An outspoken lawyer was forcibly sent back to China’s northwestern Xinjiang Uyghur Autonomous Region on Wednesday, after challenging a ban on her return to her home in Shanghai, according to a supporter and her attorney.
A man surnamed Xiao, who escorted Li Tiantian from the southern city of Shenzhen by train to Shanghai, confirmed that authorities had detained her upon her arrival in the city.
“After the train stopped at the Shanghai South station, national security police and plainclothes police officers closed in on Li Tiantian and took her away,” Xiao said.
Later that day, Liu Xiaoyuan, the attorney who represents Li, posted on Twitter that she had been forced onto a train bound for Xinjiang from Shanghai.
Her family is now calling for her release.
Detention and relocation
Li had been practicing law in Shanghai until this past February, when police took her in for questioning over cyber posts celebrating the Egyptian people’s overthrow of former President Hosni Mubarak.
One of dozens of dissidents and lawyers rights groups say the government has detained amid fears of a "Jasmine" revolution inspired by recent uprisings in the Middle East, Li was interrogated and then kept in detention.
Li was kept in a room without windows until her release on May 28.
When she was set free, authorities informed her that her place of residence had been registered in Xinjiang, where she was ordered to relocate.
She was told that she would not be permitted to return to Shanghai for three months and warned that she could no longer publish comments on the Internet.
But Li continued to post messages online via various microblogging sites while in Xinjiang and on July 2 announced that she would return to Shanghai, even at the risk of being jailed or killed.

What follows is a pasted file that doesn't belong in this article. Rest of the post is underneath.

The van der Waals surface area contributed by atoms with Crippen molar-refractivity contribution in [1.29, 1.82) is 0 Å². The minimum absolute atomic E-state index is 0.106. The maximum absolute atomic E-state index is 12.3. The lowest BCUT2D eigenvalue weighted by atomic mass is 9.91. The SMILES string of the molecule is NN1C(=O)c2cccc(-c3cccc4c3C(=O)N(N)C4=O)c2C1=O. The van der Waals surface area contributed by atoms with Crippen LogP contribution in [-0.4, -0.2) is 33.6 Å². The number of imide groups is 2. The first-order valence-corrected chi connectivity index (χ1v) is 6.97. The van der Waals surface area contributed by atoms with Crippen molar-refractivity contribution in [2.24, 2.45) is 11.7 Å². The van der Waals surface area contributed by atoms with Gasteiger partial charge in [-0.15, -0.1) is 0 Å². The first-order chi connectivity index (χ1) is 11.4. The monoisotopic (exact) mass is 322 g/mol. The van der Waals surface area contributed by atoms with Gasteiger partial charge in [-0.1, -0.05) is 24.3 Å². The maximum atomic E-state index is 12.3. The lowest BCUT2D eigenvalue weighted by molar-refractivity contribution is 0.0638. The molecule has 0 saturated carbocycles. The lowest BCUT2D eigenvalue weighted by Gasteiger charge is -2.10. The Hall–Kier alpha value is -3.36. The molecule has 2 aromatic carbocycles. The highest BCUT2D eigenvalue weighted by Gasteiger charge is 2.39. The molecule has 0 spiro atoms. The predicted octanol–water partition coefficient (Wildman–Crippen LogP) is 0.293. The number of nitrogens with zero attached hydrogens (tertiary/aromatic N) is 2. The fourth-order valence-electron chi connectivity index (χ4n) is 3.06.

Train to Shanghai
Earlier on Wednesday, Li traveled to the train station in Shenzhen with six of her supporters, including Xiao, who would escort her to Shanghai.
“The police expelled me three times from Shanghai in the past. I tried twice to return but failed,” Li said in an interview with RFA after boarding the train.
“I need to go back to Shanghai to take care of the lawsuits I was working on,” she said.
“The police are shameless, because I even promised them that if returned to Shanghai I would remain silent. But I also warned the authorities, I would risk anything to get back to my home.”
While on the train, Xiao spoke with RFA about why he had decided to accompany Li to Shanghai.
“I cannot sit idly by while a lawyer is refused the right to return to her own home,” he said.
“The police are abusing their power.”
Rights lawyers targeted
Last July, as part of a larger focus on restructuring China’s blogging services, authorities targeted the specific blogs of several prominent rights advocates.
Officials in Shanghai removed dozens of articles posted to a blog by Li Tiantian, who wrote about it on Twitter.
At the time, Li said she was likely to be fired if the boss of her law firm was called in to "drink tea" with police over her writings on her blog and on Twitter.
In Beijing, authorities also censored the blogs of two prominent rights lawyers: Liu Xiaoyuan's, with 250 articles removed overnight, and Teng Biao's.
Twitter, Facebook, and YouTube are all blocked in China, unless netizens use circumvention tools to gain access.
According to China's Online Public Opinion Monitoring & Measuring Department of the People's Daily online, 23 out of 77 key news stories during 2009 were broken by netizens.
Reported by Xin Yu for RFA’s Mandarin Service. Translated by Ping Chen. Written in English by Joshua Lipes.